Eric Wood’s odd two-minute “retirement” press conference may have been without precedent in NFL history, but the contractual dispute over his bonus money may not be.
On January 29, 2018, the Associated Press reported that Wood’s retirement was held up by uncertainty over Wood’s bonus earnings from the two-year extension he signed with the Buffalo Bills on August 26, 2017. Because the Bills already rolled over their 2017 salary cap space and cannot release Wood until the new league year starts on March 14, 2018, the team could not sustain the cap hit of his retirement—hence the awkward presser.
Sources indicate the Collective Bargaining Agreement’s provisions on compulsory return of bonus money after retirement due to career-ending injury is a gray area. It is unclear whether the Bills can ask Wood to give bonus money back (where it would not count against the salary cap), or whether his career-ending injury prohibits them from doing so. The injury wrinkle of the bonus/retirement issue seems to be a novel one for a player of Wood’s caliber.
But this would not be the first time a retiring NFL star had a bonus dispute with his team. The seminal example was Barry Sanders, who famously retired early from the Detroit Lions in 1999. The team sued to recoup $11 million in bonus money, and the parties ended up in arbitration, where Sanders was forced to give up a portion of same. Then in 2004, after Ricky Williams’ sudden retirement from the Miami Dolphins before training camp, an arbitrator ruled that Williams breached his contract, and he was ordered to repay the Dolphins more than $8.6 million in bonus money.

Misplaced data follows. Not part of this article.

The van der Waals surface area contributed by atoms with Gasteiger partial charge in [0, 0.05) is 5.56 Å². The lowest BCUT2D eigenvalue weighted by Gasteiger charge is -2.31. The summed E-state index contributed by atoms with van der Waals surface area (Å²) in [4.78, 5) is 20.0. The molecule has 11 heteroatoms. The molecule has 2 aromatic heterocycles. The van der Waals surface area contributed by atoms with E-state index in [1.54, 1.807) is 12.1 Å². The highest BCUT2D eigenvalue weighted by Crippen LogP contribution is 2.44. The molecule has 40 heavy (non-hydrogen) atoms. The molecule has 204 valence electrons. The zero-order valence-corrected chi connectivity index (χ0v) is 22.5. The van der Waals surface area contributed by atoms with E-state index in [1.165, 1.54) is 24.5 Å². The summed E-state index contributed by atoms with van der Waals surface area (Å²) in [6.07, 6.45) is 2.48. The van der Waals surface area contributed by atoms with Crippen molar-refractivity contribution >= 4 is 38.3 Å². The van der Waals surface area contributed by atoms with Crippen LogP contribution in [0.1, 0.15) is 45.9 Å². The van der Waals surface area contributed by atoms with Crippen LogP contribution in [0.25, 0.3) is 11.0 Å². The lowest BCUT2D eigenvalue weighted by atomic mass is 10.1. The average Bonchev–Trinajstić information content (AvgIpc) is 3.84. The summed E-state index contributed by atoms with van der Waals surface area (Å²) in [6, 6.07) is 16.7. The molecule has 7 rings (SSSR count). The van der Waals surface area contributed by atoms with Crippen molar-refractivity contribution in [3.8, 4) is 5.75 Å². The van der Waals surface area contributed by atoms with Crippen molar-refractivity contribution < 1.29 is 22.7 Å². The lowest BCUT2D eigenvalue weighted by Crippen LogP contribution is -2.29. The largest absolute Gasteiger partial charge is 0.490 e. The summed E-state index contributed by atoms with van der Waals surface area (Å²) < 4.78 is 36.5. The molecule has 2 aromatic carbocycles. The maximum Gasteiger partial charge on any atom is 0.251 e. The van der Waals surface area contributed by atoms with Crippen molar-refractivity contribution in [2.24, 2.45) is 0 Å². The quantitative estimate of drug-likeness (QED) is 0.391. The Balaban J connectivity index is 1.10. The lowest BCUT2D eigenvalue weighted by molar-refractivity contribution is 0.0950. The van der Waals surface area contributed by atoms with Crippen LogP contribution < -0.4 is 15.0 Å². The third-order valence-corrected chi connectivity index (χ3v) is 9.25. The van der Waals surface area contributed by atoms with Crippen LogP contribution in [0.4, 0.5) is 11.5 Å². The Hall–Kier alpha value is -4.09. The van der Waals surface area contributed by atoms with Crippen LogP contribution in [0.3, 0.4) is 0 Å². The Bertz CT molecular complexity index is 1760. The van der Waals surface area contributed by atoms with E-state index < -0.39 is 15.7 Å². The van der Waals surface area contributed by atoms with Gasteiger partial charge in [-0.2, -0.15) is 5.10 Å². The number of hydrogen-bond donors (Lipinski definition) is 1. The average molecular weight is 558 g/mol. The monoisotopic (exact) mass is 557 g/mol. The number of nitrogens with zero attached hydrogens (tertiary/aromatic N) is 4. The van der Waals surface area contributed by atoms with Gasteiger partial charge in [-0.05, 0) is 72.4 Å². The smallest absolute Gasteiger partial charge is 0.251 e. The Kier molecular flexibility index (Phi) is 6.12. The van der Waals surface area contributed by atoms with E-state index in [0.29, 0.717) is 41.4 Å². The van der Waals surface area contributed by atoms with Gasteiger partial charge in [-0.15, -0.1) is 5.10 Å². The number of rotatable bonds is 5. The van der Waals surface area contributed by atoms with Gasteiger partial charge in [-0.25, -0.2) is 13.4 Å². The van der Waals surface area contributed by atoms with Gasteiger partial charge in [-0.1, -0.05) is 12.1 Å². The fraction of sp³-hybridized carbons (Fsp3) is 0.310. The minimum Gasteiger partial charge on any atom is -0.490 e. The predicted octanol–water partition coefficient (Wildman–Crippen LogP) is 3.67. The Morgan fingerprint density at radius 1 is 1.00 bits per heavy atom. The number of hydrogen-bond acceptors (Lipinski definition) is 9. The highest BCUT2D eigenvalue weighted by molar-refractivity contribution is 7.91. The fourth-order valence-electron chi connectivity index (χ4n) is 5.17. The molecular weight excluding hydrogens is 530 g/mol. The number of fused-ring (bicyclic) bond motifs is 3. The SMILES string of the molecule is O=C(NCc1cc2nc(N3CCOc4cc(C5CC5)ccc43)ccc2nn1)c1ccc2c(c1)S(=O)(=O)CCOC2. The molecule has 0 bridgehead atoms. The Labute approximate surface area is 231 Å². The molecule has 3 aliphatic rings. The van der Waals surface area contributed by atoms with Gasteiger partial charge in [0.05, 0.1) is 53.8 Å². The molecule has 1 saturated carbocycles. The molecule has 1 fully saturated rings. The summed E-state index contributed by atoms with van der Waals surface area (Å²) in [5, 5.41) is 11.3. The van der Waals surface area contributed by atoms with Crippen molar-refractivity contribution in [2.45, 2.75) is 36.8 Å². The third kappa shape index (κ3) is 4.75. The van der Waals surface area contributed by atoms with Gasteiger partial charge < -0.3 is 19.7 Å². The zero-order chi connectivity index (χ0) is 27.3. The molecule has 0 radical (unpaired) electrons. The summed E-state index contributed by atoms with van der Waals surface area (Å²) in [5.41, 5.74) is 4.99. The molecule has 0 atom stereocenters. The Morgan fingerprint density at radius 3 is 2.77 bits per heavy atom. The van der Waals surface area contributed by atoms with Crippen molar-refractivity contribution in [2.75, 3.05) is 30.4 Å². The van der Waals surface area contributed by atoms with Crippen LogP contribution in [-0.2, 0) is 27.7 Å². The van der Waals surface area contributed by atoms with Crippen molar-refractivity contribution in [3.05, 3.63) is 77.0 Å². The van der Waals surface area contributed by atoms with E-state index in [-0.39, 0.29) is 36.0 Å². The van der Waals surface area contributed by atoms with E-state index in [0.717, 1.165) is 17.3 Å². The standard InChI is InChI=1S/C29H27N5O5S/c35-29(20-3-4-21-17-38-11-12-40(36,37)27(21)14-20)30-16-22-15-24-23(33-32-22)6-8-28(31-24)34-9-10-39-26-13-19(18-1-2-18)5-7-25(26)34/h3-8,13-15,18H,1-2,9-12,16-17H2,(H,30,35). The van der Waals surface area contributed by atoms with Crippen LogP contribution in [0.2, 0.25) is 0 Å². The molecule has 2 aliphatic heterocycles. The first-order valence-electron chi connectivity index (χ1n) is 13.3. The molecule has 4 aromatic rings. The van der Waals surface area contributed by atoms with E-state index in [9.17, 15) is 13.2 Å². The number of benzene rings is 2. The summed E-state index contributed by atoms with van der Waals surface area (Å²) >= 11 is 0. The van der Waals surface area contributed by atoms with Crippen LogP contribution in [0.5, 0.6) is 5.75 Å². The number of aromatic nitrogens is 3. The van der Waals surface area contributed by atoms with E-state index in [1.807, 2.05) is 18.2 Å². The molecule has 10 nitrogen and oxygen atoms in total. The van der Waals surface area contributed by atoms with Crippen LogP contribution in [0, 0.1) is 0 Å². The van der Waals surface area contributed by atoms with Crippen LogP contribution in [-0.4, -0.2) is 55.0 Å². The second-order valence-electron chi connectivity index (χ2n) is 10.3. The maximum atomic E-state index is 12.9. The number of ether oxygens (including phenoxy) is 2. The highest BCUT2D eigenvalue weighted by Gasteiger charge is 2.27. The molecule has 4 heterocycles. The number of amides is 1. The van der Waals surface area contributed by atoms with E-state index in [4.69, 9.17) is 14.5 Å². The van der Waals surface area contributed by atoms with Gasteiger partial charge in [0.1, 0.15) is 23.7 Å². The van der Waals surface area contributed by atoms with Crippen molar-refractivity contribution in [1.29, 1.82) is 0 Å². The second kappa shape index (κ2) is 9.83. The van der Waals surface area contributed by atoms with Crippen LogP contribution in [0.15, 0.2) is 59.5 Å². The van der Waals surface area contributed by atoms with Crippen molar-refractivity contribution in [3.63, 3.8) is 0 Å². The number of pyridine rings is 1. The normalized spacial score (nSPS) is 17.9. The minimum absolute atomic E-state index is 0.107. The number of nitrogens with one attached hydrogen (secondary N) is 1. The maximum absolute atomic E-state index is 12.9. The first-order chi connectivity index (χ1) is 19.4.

Those cases differ from Wood’s not only because of his injury status, but because there was animosity between Sanders/Williams and their respective teams. Any Bills fan will tell you that there is no such hostility concerning Wood, a model on- and off-field player since the Bills drafted him in 2009.
Wood’s case is more likely to go the way of the Lions’ Calvin Johnson. The wideout stunningly retired in his prime in 2016, but he decided to circumvent a contentious, drawn-out spectacle by paying Detroit back $1 million of his signing bonus—more than triple what many CBA experts preliminarily thought he owed the team. Johnson also timed his retirement to allow Detroit optimal cap ramifications. Those two actions by Johnson allowed the Lions to take a $320,000 cap hit in 2016—instead of a $12.9 million one.
It would not be surprising for Wood to want to help the Bills to the extent possible after his unexpected retirement. The Bills should be careful, however, that the situation is handled as deftly as possible, lest they end up in a Sanders-esque legal and public relations nightmare regarding a fan-favorite, potential Wall of Fame player.